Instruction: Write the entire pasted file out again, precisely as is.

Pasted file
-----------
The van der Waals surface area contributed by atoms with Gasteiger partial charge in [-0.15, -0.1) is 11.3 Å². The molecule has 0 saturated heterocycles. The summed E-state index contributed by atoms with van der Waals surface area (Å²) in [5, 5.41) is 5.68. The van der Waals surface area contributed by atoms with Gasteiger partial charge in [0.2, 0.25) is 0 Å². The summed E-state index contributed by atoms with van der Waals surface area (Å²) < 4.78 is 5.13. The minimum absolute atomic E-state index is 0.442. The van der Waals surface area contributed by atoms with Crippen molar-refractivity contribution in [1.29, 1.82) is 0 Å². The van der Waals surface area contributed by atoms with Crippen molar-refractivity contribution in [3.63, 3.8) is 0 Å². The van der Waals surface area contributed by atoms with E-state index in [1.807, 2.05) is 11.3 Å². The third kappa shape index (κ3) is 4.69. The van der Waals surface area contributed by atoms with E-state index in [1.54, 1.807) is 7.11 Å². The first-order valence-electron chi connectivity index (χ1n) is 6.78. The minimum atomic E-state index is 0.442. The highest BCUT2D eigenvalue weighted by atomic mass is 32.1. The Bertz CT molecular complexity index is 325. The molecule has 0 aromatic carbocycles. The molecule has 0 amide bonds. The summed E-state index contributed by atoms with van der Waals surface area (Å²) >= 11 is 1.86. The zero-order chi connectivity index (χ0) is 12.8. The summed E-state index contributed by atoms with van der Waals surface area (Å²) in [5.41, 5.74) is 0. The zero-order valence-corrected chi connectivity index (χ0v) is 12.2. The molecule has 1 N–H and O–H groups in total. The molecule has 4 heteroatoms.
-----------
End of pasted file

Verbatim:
The van der Waals surface area contributed by atoms with Gasteiger partial charge in [-0.15, -0.1) is 11.3 Å². The molecule has 0 saturated heterocycles. The summed E-state index contributed by atoms with van der Waals surface area (Å²) in [5, 5.41) is 5.68. The van der Waals surface area contributed by atoms with Gasteiger partial charge in [0.2, 0.25) is 0 Å². The summed E-state index contributed by atoms with van der Waals surface area (Å²) < 4.78 is 5.13. The minimum absolute atomic E-state index is 0.442. The van der Waals surface area contributed by atoms with Crippen molar-refractivity contribution in [1.29, 1.82) is 0 Å². The van der Waals surface area contributed by atoms with Crippen molar-refractivity contribution in [3.63, 3.8) is 0 Å². The van der Waals surface area contributed by atoms with E-state index in [1.807, 2.05) is 11.3 Å². The third kappa shape index (κ3) is 4.69. The van der Waals surface area contributed by atoms with E-state index in [1.54, 1.807) is 7.11 Å². The first-order valence-electron chi connectivity index (χ1n) is 6.78. The minimum atomic E-state index is 0.442. The highest BCUT2D eigenvalue weighted by atomic mass is 32.1. The Bertz CT molecular complexity index is 325. The molecule has 0 aromatic carbocycles. The molecule has 0 amide bonds. The summed E-state index contributed by atoms with van der Waals surface area (Å²) >= 11 is 1.86. The zero-order chi connectivity index (χ0) is 12.8. The summed E-state index contributed by atoms with van der Waals surface area (Å²) in [5.41, 5.74) is 0. The zero-order valence-corrected chi connectivity index (χ0v) is 12.2. The molecule has 1 N–H and O–H groups in total. The molecule has 4 heteroatoms.